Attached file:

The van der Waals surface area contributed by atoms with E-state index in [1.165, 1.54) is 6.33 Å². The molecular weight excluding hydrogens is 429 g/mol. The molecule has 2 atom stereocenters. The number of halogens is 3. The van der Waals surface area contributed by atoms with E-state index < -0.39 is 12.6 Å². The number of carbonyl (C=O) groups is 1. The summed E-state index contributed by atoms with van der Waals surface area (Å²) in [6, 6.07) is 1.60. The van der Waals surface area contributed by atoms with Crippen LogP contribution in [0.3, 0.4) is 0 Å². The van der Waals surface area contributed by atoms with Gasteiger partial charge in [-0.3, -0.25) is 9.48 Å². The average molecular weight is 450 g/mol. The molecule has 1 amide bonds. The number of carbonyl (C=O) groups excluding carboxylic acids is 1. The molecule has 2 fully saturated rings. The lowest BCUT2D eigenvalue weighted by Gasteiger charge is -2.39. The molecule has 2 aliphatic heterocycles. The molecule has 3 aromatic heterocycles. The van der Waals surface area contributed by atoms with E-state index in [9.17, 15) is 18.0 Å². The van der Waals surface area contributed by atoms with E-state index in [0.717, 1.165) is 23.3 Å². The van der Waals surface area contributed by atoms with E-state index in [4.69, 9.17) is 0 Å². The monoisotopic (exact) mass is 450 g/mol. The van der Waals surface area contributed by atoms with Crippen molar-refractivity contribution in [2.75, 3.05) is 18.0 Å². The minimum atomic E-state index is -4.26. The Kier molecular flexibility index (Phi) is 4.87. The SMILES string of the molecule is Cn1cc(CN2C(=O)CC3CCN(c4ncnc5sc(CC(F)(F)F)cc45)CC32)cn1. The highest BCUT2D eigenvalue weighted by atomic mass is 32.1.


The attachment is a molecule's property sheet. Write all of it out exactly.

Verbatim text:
The van der Waals surface area contributed by atoms with E-state index in [1.165, 1.54) is 6.33 Å². The molecular weight excluding hydrogens is 429 g/mol. The molecule has 2 atom stereocenters. The number of halogens is 3. The van der Waals surface area contributed by atoms with E-state index < -0.39 is 12.6 Å². The number of carbonyl (C=O) groups is 1. The summed E-state index contributed by atoms with van der Waals surface area (Å²) in [6, 6.07) is 1.60. The van der Waals surface area contributed by atoms with Crippen LogP contribution in [0.3, 0.4) is 0 Å². The van der Waals surface area contributed by atoms with Gasteiger partial charge in [-0.3, -0.25) is 9.48 Å². The average molecular weight is 450 g/mol. The molecule has 1 amide bonds. The number of carbonyl (C=O) groups excluding carboxylic acids is 1. The molecule has 2 fully saturated rings. The lowest BCUT2D eigenvalue weighted by Gasteiger charge is -2.39. The molecule has 2 aliphatic heterocycles. The molecule has 3 aromatic heterocycles. The van der Waals surface area contributed by atoms with E-state index in [9.17, 15) is 18.0 Å². The van der Waals surface area contributed by atoms with E-state index in [0.717, 1.165) is 23.3 Å². The van der Waals surface area contributed by atoms with E-state index in [4.69, 9.17) is 0 Å². The monoisotopic (exact) mass is 450 g/mol. The van der Waals surface area contributed by atoms with Crippen molar-refractivity contribution in [2.75, 3.05) is 18.0 Å². The minimum atomic E-state index is -4.26. The Kier molecular flexibility index (Phi) is 4.87. The SMILES string of the molecule is Cn1cc(CN2C(=O)CC3CCN(c4ncnc5sc(CC(F)(F)F)cc45)CC32)cn1. The highest BCUT2D eigenvalue weighted by atomic mass is 32.1.